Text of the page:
13. 13. 5. Evolution of ERP systems 5.2. MRP<br />Material Requirements Planning<br />Calculates component requirements based on the Master Production Schedule (MPS), Bill of Material (BOM) and inventory data<br />Determines batch sizes for purchasing and manufacturing, and sends out purchasing / manufacturing orders for them at the appropriate times<br />
  14. 14. 5. Evolution of ERP systems 5.3. Closed-loop MRP<br />Considers material and capacity requirements<br />Prior to releasing production orders to shopfloor, it adds the planned workload to existing workload, and compares it with the available capacity<br />Assesses whether work should be rescheduled in order to smooth out any peaks in capacity utilization (CRP)<br />
  15. 15. 5. Evolution of ERP systems 5.4. MRP II<br />Manufacturing resource planning<br />closes the loop with sales, financial and operations planning<br />includes the allocation of production equipment and labor<br />can manage changes in the production plan<br />includes JIT capabilities<br />
  16. 16. 5. Evolution of ERP systems 5.5. ERP<br />Enterprise resource planning<br />ERP systems go beyond the barrier of manufacturing organizations<br />Data are generated as a result of diverse transactions and integrated to be used by multiple users, for multiple purposes and at multiple places<br />
  17. 17. 6. ERP components<br />Financials<br />Human resources<br />Sales and Distribution<br />Manufacturing<br />Materials management<br />Logistics<br />Reporting<br />
  18. 18. 6. ERP components6.1. Financials<br />General ledger<br />Accounts receivable<br />Accounts payable<br />Asset management<br />Treasury management<br />Controlling<br />
  19. 19. 6. ERP components6.2. Human Resources<br />Human resources administration<br />Payroll<br />Self-service<br />Planning<br />personnel development<br />workforce<br />shift<br />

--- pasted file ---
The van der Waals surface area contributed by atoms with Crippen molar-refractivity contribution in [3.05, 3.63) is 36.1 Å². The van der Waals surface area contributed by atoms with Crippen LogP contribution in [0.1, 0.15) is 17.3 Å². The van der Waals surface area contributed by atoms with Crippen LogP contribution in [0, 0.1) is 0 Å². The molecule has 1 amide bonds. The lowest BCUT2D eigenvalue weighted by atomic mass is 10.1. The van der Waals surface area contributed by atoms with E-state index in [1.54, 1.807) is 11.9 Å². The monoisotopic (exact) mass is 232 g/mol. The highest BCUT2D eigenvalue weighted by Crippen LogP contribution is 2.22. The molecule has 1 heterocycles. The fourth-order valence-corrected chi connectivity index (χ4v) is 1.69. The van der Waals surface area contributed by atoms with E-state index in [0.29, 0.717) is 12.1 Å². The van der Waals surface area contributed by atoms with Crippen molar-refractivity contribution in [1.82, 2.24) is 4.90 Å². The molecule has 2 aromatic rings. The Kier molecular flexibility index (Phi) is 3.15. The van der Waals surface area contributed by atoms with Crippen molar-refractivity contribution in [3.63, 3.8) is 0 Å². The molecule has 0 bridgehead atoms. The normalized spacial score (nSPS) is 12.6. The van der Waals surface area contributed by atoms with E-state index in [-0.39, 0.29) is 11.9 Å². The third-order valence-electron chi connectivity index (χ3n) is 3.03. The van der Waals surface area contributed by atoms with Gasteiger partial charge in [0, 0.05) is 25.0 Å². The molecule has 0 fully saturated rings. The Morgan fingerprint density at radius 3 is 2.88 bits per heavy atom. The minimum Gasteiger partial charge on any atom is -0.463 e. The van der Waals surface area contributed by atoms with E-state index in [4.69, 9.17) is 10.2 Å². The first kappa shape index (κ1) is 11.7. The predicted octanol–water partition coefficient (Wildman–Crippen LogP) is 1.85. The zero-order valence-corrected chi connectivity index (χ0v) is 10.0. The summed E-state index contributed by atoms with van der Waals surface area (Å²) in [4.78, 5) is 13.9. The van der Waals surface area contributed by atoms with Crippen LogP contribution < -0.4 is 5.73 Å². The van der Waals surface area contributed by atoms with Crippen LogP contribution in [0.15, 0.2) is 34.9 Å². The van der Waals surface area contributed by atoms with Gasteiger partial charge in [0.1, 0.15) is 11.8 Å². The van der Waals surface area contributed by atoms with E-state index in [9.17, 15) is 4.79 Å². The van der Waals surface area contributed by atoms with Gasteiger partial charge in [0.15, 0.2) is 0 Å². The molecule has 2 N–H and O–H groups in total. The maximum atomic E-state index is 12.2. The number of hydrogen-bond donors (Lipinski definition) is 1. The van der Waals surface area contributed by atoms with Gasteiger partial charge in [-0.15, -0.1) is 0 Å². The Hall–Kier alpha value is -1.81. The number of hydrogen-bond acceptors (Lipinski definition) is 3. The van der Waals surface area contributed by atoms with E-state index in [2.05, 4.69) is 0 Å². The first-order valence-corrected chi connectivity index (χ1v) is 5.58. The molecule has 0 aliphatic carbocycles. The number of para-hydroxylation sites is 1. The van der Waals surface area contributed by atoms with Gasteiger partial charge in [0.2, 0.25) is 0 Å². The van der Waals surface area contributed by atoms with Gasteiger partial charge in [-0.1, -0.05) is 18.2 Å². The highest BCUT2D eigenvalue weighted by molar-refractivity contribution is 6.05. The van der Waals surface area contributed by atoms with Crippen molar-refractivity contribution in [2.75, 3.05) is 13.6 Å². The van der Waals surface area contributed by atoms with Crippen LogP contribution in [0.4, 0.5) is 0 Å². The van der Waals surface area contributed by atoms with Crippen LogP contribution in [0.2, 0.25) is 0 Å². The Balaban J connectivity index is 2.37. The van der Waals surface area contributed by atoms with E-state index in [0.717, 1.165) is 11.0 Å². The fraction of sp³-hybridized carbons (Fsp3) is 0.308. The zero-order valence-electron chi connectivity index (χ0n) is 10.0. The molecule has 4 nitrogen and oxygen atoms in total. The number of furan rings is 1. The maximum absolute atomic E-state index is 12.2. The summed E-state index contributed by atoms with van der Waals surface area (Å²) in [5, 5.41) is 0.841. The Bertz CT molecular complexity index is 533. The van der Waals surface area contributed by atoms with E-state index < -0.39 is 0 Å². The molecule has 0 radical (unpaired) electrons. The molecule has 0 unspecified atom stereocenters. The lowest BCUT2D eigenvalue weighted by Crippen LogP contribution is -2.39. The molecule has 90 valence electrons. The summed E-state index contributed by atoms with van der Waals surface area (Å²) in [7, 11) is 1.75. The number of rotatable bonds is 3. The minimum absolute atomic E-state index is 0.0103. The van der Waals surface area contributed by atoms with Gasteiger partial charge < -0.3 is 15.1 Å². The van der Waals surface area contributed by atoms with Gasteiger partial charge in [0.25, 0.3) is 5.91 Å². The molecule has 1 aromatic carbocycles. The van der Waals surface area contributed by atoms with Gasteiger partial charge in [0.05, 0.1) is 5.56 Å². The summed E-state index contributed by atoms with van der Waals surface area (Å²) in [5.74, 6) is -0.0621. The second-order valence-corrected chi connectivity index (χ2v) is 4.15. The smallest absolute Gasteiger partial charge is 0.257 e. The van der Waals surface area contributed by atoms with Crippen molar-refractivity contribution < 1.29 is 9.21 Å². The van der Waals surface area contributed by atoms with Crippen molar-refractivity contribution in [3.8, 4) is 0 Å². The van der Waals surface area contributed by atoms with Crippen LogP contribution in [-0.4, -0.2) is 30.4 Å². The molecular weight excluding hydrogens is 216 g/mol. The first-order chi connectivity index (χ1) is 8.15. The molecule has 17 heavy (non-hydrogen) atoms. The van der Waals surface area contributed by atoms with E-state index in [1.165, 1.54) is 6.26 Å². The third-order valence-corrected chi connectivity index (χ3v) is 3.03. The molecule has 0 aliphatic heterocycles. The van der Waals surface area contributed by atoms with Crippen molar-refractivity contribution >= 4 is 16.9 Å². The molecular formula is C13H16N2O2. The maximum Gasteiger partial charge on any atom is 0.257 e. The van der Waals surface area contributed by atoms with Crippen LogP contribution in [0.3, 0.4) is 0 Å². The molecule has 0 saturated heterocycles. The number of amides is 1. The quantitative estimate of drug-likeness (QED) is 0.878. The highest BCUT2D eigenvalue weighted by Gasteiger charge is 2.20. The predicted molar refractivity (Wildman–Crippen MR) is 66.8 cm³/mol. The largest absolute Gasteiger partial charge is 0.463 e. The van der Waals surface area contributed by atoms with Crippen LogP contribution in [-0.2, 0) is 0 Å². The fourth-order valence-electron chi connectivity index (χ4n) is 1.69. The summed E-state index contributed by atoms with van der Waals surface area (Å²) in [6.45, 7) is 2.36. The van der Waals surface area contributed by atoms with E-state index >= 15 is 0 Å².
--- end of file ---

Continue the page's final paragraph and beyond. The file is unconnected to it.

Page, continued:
20. 20. 6. ERP components6.3. Sales and Distribution<br />Prospect and customer management<br />Sales order management<br />Billing, invoicing and dispatch<br />Sales history<br />
  21. 21. 6. ERP components6.4. Manufacturing<br />Bills of materials, routings<br />Different planning functions<br />production planning<br />capacity planning<br />shop floor control<br />production scheduling<br />Project management<br />Plant maintenance<br />Quality management<br />
  22. 22. 6. ERP components6.4. Manufacturing (2)<br />Multi-mode manufacturing functionalities<br />make-to-stock<br />make-to-order<br />assemble-to-order<br />engineer-to-order<br />JIT<br />Industry-specific solutions<br />discrete manufacturing: automotive, high tech<br />process industries: chemicals, oil & gas <br />services: public services, banking, insurance<br />
  23. 23. 6. ERP components6.5. Materials management<br />Procurement<br />generate purchase orders<br />know the prices<br />measure vendor performance<br />receive goods into inventory<br />pass invoices to accounts payables<br />Inventory management<br />where is all stock<br />what is it worth<br />stock movement tracking<br />
  24. 24. 6. ERP components6.6. Logistics<br />Warehouse management<br />maintains records of warehoused goods<br />process movement of products through warehouses<br />Transportation management<br />manages delivery of products to customers<br />produces legal documents for tax, customs, shipping agents<br />